Global Montessori International School (GMIS)Community Subscriber
To see Department of Social Services records on this facility, click on its DSS Facility License # below.
GMIS is a bi-lingual, Chinese/English, Montessori preschool in Berkeley, serving children ages 2 to 6. In our day to day operation, we create a Chinese rich environment where children learn Chinese with a practical purpose. GMIS uses the discovery model where children learn concepts from working with materials, rather than direct instruction. Our program helps children develop independence and confidence by giving them freedom within limits. We understand each child has their own psychological, physical and social-emotional development pace, we respect their individual needs! GMIS also offers an assortment of weekly enrichment classes including soccer, dance, music, mindfulness integrated into the curriculum.
My daughter was at GMIS for four years. Starting at age 21/2 years old and she just finished her kinder year this past year. We were very happy with the program. The teachers and staff are so loving and nurturing. We chose GMIS because we could sense that this was a very loving place. We felt that at 2.5 years old, we were less concerned with the academics as much as the care that is given to her. It turns out that in the past four years not only was she nurtured but she was exposed to so many different experiences. She truly has thrived in the past four years. Her Mandarin is impressive considering we do not speak at home. But more importantly, she likes speaking Mandarin. The director, Vivi Teng, puts a lot of thought into the program and she has a special talent in choosing wonderful teachers. They are very attentive to each child's needs. The parent community has been great as well. We have made some good friends and the community overall is very welcoming.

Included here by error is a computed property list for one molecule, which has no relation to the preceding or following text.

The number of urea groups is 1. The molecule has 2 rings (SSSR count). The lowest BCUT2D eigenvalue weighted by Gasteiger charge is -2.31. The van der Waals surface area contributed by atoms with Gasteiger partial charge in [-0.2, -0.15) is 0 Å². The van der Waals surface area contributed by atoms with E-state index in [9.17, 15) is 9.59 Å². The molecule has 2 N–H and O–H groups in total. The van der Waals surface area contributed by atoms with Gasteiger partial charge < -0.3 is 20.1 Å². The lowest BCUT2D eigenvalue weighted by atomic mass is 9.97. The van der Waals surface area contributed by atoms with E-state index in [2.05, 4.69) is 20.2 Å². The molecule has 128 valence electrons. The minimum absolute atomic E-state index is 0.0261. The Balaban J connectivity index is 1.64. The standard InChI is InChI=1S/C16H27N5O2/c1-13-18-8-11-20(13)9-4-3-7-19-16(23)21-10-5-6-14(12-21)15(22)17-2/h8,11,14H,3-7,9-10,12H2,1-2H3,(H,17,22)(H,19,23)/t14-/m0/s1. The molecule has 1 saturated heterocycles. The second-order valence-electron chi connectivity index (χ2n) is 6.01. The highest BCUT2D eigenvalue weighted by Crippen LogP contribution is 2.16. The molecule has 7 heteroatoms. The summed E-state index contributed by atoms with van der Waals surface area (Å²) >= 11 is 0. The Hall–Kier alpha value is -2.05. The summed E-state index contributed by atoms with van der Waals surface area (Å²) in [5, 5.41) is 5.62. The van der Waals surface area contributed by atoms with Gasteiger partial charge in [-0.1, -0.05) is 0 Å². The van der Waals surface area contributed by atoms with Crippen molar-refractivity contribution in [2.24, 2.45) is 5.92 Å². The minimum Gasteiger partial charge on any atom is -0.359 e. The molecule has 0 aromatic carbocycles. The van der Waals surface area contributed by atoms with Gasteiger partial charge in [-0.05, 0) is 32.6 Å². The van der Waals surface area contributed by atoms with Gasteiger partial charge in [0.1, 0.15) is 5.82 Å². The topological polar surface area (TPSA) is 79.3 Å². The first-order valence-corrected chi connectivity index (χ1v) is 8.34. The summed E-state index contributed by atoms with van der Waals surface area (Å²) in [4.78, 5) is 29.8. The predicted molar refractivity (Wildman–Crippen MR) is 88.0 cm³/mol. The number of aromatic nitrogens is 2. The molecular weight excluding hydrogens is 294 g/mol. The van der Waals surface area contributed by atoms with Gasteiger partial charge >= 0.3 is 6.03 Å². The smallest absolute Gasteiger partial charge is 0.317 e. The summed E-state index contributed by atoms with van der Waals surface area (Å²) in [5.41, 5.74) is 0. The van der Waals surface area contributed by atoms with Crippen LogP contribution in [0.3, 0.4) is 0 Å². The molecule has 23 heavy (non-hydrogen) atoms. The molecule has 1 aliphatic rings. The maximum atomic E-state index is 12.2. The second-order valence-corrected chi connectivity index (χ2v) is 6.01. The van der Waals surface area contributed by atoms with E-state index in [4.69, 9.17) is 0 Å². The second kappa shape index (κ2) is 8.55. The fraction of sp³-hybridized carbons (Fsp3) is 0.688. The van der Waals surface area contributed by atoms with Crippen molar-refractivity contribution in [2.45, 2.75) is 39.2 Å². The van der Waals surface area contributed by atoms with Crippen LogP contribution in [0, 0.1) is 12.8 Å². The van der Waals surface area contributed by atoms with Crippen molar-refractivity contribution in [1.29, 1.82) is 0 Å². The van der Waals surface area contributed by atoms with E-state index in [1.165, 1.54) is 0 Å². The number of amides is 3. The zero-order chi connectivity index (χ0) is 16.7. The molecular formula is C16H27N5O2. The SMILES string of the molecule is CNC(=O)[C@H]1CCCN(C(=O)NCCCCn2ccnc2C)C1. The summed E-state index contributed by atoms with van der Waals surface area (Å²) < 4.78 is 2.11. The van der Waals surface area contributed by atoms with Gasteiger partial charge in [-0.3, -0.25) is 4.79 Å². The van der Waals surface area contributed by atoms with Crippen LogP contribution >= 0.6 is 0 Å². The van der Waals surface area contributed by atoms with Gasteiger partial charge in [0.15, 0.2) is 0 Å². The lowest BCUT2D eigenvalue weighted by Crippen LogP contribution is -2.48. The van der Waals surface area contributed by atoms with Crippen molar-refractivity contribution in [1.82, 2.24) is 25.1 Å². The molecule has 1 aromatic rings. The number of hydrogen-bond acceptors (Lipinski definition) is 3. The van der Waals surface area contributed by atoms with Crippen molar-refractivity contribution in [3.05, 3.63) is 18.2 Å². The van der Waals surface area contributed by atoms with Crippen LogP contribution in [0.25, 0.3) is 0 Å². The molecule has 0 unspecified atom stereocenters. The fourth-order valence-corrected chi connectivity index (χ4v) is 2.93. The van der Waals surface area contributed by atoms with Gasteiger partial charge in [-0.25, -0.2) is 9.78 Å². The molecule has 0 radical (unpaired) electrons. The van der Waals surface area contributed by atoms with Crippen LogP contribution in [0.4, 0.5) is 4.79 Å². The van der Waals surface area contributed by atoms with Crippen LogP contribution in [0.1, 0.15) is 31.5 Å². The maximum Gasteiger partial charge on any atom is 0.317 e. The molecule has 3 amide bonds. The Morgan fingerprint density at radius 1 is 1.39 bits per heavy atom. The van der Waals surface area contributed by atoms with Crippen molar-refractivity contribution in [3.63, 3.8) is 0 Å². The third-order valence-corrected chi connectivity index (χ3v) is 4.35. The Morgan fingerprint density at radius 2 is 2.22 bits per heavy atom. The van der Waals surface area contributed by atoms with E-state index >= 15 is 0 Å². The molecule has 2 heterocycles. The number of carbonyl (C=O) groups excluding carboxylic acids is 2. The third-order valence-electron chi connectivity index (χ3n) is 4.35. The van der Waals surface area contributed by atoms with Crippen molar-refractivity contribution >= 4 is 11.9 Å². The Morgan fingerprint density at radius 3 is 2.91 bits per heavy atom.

My older daughter just graduated from GMIS, and it was such a great experience. Vivi runs a very nurturing school, and my daughter (now 5) is fluent in Chinese, with a love for learning. I wish she could do her kindergarten year at GMIS, but we need to make way for my almost 2-yr-old to start in late fall.
The main teacher in the 2-yr-old class is the sweetest and will no doubt provide a smooth transition. A HUGE plus is that GMIS toilet-trains the kids starting on day 1. My older daughter was trained in just a couple weeks.
I don't know much about the other programs, but I love the small size of GMIS. It's a great community and we have become close with many other parents in the school. I know other parents I've talked to are also very happy with the school.
Archived Q&A and Reviews
My 3.5 year old son has been a happy preschooler at Global Montssori International School (GMIS) since soon after turning 2. It is a Mandarin immersion preschool in Berkeley. He's our third child though the other two are quite a bit older and we were new to the area so we looked at quite a few preschools. GMIS stood out head and shoulders above the rest. The teachers are engaging and nurturing. The director caring and experienced. The office is well organized and the classrooms are spacious, light and just filled with joy. The language acquisition has been impressive and while there is English in the classroom, my son's Mandarin continues to flourish. The outdoor space is great for an active boy who wants to run, jump, climb and build. Soccer and dance class are included in the curriculum and my guy loves both. With an extremely supportive parent community, the school just feels good. My guy can't wait to go to school each morning and literally hugs every teacher good bye when he is picked up in the afternoon. We now have a fourth little one and when the time comes, she'll definitely be going to GMIS as well. Fell free to contact me directly if you have any questions. Kelly